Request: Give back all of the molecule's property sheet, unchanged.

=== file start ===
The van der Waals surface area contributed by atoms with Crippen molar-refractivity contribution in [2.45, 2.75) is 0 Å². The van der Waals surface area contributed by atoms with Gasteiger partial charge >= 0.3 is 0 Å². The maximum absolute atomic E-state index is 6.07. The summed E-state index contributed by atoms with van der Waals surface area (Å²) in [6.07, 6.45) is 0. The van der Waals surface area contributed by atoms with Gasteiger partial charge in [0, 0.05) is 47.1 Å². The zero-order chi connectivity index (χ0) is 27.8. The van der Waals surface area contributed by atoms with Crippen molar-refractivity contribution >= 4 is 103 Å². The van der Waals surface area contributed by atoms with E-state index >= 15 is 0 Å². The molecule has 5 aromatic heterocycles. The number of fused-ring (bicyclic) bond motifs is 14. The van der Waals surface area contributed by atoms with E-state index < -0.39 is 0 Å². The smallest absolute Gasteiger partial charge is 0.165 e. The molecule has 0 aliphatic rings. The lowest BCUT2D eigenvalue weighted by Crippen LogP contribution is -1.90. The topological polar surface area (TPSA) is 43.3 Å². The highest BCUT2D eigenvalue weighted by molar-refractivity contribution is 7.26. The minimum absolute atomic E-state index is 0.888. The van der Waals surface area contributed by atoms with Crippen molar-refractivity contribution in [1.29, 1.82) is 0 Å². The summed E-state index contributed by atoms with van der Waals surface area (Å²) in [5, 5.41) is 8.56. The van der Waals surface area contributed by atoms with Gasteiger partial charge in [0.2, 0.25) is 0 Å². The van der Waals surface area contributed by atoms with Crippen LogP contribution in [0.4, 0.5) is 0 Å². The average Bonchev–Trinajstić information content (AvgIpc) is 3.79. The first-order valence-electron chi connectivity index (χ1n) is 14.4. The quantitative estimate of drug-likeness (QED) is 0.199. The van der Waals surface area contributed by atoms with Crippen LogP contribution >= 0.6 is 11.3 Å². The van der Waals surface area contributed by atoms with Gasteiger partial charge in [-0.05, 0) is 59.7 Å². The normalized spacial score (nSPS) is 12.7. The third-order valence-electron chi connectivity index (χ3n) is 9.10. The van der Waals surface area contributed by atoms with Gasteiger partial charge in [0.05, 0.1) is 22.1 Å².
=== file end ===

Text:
The van der Waals surface area contributed by atoms with Crippen molar-refractivity contribution in [2.45, 2.75) is 0 Å². The van der Waals surface area contributed by atoms with Gasteiger partial charge >= 0.3 is 0 Å². The maximum absolute atomic E-state index is 6.07. The summed E-state index contributed by atoms with van der Waals surface area (Å²) in [6.07, 6.45) is 0. The van der Waals surface area contributed by atoms with Gasteiger partial charge in [0, 0.05) is 47.1 Å². The zero-order chi connectivity index (χ0) is 27.8. The van der Waals surface area contributed by atoms with Crippen molar-refractivity contribution >= 4 is 103 Å². The van der Waals surface area contributed by atoms with E-state index >= 15 is 0 Å². The molecule has 5 aromatic heterocycles. The number of fused-ring (bicyclic) bond motifs is 14. The van der Waals surface area contributed by atoms with E-state index < -0.39 is 0 Å². The smallest absolute Gasteiger partial charge is 0.165 e. The molecule has 0 aliphatic rings. The lowest BCUT2D eigenvalue weighted by Crippen LogP contribution is -1.90. The topological polar surface area (TPSA) is 43.3 Å². The highest BCUT2D eigenvalue weighted by molar-refractivity contribution is 7.26. The minimum absolute atomic E-state index is 0.888. The van der Waals surface area contributed by atoms with Crippen molar-refractivity contribution in [1.29, 1.82) is 0 Å². The summed E-state index contributed by atoms with van der Waals surface area (Å²) in [5, 5.41) is 8.56. The van der Waals surface area contributed by atoms with Gasteiger partial charge in [0.2, 0.25) is 0 Å². The van der Waals surface area contributed by atoms with Crippen LogP contribution in [0.4, 0.5) is 0 Å². The average Bonchev–Trinajstić information content (AvgIpc) is 3.79. The first-order valence-electron chi connectivity index (χ1n) is 14.4. The quantitative estimate of drug-likeness (QED) is 0.199. The van der Waals surface area contributed by atoms with Crippen LogP contribution >= 0.6 is 11.3 Å². The van der Waals surface area contributed by atoms with Gasteiger partial charge in [-0.05, 0) is 59.7 Å². The normalized spacial score (nSPS) is 12.7. The third-order valence-electron chi connectivity index (χ3n) is 9.10. The van der Waals surface area contributed by atoms with Gasteiger partial charge in [0.05, 0.1) is 22.1 Å².